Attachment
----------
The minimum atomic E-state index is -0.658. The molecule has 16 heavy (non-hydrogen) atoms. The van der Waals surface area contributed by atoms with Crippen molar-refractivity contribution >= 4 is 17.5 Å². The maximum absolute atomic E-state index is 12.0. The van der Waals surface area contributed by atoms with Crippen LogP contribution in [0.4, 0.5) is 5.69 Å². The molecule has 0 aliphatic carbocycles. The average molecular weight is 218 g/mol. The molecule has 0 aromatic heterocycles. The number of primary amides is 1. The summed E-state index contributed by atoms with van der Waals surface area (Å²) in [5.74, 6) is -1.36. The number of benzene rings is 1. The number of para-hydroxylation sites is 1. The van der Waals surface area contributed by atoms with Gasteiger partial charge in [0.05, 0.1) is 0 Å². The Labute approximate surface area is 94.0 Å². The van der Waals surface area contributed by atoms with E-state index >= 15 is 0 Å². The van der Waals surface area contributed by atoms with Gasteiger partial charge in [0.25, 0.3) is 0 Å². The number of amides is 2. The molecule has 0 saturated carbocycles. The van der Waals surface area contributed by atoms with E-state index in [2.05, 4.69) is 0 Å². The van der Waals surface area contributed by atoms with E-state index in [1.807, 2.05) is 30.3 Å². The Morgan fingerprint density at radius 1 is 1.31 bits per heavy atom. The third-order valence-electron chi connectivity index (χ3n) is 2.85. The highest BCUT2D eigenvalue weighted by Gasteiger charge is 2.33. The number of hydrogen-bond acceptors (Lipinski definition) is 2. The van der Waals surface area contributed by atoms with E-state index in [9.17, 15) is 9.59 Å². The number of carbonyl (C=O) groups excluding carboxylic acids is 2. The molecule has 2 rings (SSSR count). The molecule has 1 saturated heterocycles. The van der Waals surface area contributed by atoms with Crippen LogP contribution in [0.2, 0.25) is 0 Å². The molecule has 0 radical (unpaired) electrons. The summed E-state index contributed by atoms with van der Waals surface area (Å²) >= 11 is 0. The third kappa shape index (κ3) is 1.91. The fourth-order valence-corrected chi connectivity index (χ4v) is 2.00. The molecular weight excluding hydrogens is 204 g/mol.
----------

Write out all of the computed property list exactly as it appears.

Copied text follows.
The minimum atomic E-state index is -0.658. The molecule has 16 heavy (non-hydrogen) atoms. The van der Waals surface area contributed by atoms with Crippen molar-refractivity contribution >= 4 is 17.5 Å². The maximum absolute atomic E-state index is 12.0. The van der Waals surface area contributed by atoms with Crippen LogP contribution in [0.4, 0.5) is 5.69 Å². The molecule has 0 aliphatic carbocycles. The average molecular weight is 218 g/mol. The molecule has 0 aromatic heterocycles. The number of primary amides is 1. The summed E-state index contributed by atoms with van der Waals surface area (Å²) in [5.74, 6) is -1.36. The number of benzene rings is 1. The number of para-hydroxylation sites is 1. The van der Waals surface area contributed by atoms with Gasteiger partial charge in [0.05, 0.1) is 0 Å². The Labute approximate surface area is 94.0 Å². The van der Waals surface area contributed by atoms with E-state index >= 15 is 0 Å². The van der Waals surface area contributed by atoms with Gasteiger partial charge in [0.25, 0.3) is 0 Å². The number of amides is 2. The molecule has 0 saturated carbocycles. The van der Waals surface area contributed by atoms with E-state index in [2.05, 4.69) is 0 Å². The van der Waals surface area contributed by atoms with E-state index in [1.807, 2.05) is 30.3 Å². The Morgan fingerprint density at radius 1 is 1.31 bits per heavy atom. The third-order valence-electron chi connectivity index (χ3n) is 2.85. The highest BCUT2D eigenvalue weighted by Gasteiger charge is 2.33. The number of hydrogen-bond acceptors (Lipinski definition) is 2. The van der Waals surface area contributed by atoms with E-state index in [9.17, 15) is 9.59 Å². The number of carbonyl (C=O) groups excluding carboxylic acids is 2. The molecule has 2 rings (SSSR count). The molecule has 1 saturated heterocycles. The van der Waals surface area contributed by atoms with Crippen LogP contribution in [0.2, 0.25) is 0 Å². The molecule has 0 radical (unpaired) electrons. The summed E-state index contributed by atoms with van der Waals surface area (Å²) >= 11 is 0. The third kappa shape index (κ3) is 1.91. The fourth-order valence-corrected chi connectivity index (χ4v) is 2.00. The molecular weight excluding hydrogens is 204 g/mol.